Ransomware is on the rise. If you are fortunate enough to not yet have experienced it first-hand, read on for the troublesome premise.
Your precious data -- your work files, your personal records, or maybe even something more personal than records, are valuable. Hackers know it. And they are willing to bet that you might be willing to pay to prevent them from doing one of the following to your records/information/pictures/etc:
That's the ugly premise, but with some knowledge of the top trends in malware, a heightened awareness may help you take steps to stay safe. Lets dig into the top five trends in ransomware.
This is one of the most common type of ransomware circulating today. The attacker fools you or someone with access to your computer, into running code that encrypts the contents of your hard drive. Or, finds some other way into your system (like a bug in the operating system), that lets them achieve the same goal without all of the complexity of having to fool you into it.
Once your hard drive is encrypted (with a key that you can't possibly know), the attacker causes your screen to show a message that requests that payment be made in some anonymous fashion, in exchange for the key that decrypts your data. The most common mechanics of the transaction are via a transfer of some amount of bitcoin to an anonymous destination.
This attack bears some resemblence to crypto ransomware. A message appears on your screen that indicates that you will not be able to continue to access your computer without paying a specified ransom amount. It's not always clear whether the contents of your storage have been encrypted or not, but the mechanics of the attack present the message in a convincing manner that leads you to believe that you will not be able to resume normal use of your computer without paying the ransom.
This on is nuanced, and debate continues about whether it is best categorized as ransomware or simply as extortion. The premise, though, is that the attacker claims to have some deeply personal information about you, that they fully intend on publicly disclosing on the internet. One popular variation of the attack claims to have highly compromising photographs of you, taken through your computer's webcam without your permission. A popular flavor of that particular attack, is one where the attacker claims to also have access to your contacts list, with plans to send the photographs to your entire contact list.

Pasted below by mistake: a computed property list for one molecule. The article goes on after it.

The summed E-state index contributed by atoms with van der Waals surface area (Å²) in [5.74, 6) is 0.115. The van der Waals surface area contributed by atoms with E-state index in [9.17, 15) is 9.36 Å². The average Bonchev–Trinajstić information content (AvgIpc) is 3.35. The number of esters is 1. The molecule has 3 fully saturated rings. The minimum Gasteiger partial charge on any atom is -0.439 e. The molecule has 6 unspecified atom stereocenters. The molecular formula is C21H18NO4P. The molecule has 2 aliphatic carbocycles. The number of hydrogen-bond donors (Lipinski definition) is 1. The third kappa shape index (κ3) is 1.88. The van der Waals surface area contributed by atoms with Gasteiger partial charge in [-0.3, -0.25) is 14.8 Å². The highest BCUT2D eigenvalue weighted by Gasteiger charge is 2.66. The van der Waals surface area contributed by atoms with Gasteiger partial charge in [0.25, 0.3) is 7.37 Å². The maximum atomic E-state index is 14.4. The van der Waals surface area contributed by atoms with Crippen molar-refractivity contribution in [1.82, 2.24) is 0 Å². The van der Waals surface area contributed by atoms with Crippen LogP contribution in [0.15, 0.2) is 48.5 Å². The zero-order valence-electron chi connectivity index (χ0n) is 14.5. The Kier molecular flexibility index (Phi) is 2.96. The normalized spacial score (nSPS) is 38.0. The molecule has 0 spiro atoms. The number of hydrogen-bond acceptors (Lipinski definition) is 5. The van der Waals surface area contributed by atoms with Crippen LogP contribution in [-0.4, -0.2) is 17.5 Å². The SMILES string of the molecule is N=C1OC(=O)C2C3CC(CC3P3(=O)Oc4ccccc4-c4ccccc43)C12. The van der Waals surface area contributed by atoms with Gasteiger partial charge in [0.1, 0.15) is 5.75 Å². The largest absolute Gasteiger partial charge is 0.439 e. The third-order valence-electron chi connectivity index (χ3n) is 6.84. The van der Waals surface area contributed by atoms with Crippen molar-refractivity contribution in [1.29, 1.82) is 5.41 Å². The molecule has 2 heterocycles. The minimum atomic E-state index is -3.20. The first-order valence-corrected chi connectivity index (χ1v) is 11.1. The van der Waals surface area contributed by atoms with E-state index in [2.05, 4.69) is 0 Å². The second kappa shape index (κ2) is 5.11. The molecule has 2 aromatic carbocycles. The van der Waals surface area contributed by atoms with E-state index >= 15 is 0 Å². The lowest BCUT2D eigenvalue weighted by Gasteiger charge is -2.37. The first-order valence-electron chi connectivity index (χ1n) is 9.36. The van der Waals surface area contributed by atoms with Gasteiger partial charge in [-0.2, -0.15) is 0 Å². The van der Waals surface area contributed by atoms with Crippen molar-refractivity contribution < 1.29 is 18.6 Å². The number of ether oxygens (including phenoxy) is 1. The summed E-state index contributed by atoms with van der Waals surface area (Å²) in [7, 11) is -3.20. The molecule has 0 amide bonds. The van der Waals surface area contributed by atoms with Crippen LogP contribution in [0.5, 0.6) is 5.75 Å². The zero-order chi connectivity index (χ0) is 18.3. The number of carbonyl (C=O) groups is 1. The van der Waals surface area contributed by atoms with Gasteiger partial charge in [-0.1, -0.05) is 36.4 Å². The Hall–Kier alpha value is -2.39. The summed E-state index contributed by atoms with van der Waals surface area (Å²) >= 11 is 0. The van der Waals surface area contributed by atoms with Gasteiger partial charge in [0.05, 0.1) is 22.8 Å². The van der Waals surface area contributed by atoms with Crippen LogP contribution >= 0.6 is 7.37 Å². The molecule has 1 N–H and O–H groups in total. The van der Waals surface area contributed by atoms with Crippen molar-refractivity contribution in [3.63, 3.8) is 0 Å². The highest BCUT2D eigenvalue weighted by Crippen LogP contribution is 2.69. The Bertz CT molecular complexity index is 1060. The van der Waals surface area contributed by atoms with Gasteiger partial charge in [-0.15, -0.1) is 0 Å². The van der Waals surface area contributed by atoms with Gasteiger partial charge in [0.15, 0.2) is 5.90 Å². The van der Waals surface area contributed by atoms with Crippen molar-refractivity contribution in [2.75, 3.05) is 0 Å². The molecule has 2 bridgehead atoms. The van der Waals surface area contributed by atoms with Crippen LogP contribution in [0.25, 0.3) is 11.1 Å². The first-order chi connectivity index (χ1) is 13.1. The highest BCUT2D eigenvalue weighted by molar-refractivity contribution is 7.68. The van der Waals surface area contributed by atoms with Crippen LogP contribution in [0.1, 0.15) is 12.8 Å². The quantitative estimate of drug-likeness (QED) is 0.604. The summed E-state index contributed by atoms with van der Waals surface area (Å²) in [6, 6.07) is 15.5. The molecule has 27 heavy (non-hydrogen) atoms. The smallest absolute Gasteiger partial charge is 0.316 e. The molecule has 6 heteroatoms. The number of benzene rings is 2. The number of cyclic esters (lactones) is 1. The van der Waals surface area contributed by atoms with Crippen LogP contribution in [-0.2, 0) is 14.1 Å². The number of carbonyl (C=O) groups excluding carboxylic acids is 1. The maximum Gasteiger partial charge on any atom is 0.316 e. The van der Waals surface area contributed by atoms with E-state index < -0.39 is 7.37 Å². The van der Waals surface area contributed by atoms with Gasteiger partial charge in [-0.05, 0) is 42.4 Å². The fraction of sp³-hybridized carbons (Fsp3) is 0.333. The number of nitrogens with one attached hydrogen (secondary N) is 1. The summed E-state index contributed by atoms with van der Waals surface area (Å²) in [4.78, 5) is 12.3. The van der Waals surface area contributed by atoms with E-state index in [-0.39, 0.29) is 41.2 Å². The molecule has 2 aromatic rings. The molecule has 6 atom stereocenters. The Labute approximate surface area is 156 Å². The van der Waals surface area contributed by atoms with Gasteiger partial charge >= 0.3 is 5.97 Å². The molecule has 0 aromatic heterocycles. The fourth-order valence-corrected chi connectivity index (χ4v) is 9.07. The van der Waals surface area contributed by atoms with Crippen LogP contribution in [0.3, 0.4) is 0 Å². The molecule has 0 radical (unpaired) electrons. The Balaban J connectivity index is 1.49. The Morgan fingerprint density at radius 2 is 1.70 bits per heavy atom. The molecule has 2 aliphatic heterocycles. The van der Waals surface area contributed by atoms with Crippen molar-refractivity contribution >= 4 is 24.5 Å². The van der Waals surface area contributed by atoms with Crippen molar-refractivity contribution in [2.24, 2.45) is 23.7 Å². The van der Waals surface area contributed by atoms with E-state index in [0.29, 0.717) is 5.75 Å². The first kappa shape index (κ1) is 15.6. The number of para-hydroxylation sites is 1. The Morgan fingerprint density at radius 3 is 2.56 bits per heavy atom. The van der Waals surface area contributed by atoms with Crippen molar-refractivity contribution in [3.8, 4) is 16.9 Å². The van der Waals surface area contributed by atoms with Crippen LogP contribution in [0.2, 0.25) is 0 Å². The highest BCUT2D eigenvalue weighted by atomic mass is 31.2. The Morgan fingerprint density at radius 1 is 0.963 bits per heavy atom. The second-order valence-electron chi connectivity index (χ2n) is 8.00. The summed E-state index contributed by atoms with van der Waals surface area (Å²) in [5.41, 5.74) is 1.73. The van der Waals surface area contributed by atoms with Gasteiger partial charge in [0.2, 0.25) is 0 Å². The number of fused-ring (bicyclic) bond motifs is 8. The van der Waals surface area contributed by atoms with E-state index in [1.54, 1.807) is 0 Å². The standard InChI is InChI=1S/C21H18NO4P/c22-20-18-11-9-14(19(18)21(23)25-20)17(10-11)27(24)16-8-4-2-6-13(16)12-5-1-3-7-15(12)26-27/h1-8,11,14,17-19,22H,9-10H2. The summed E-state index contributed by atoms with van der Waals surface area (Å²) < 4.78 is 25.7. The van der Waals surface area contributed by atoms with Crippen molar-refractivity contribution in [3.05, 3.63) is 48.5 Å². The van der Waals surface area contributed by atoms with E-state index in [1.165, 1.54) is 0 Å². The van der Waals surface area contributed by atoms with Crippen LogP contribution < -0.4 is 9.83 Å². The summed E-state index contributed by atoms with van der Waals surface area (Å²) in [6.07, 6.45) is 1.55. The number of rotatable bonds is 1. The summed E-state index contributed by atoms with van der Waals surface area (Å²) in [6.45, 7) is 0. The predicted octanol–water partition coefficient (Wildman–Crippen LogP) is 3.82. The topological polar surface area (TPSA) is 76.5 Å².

A complex aspect of discussing leakware is that there are many leakware claims that are fundamentally untrue -- cases where an attacker hopes to frighten you into paying the ransom, without actually having any of the deeply personal information about you that they claim to have. In those cases, perhaps this type of attack is better classified plainly as extortion (not ransomware), although the threat landscape continues to evolve and the variants of this type of cybercrime are evolving.
Bear with us while we delve into a realm that only the most technical readers might have prior knowledge of. When you turn on your computer (or reboot it), before your operating system (Windows, Linux, OS X, etc) loads there is one other piece of software that gets control first. It's called your "bootloader". It's a small piece of software whose job is primarily to hand control of the computer to the correct operating system and send it on it's way.
What would happen, however, if an attacker were able to inject malicious code into your bootloader? You guessed it: they'd be able to have full control over your computer (including the ability to stop it in it's tracks during the startup process). MBR ransomware is sometimes seen in combination with other types of ransomware such as locker ransomware or crypto ransomware; it's sometimes the mechanism by which those types of ransomware gain control over the system or prevent you from accessing your normal files and applications.
We hate to be the bearer of bad news on an emerging threat, but please beware that we're on the cusp of an era where hackers may begin having greater success exploiting your various Internet of Things (IoT) devices. If you think hard (or run a scan) to recall what devices you've connected to your wifi, you might be stunned by how connected your home has become. Let us jog your memory on some of the devices that you may have added to your Wi-Fi network at some point:
Not to mention, it gets hard to remember over time if there has been some day in the past where a neighbor has momentarily asked to access your Wi-Fi (perhaps on a day where theirs was being serviced).
This is an emerging attack vector that is not yet mainstream, but recent evidence suggests that it may be the next frontier of ransomware.
While these types of ransomware each present realistic threats, the good news is that companies like Havoc Shield that set out to protect your cyber perimeter are tracking these trends and working proactively to defend you against them. If you are not yet a client, we'd be glad to help -- both by getting you started on our free Rapid Threat Test -- and by discussing your unique concerns and crafting a cybersecurity plan that guards against the growing threat landscape.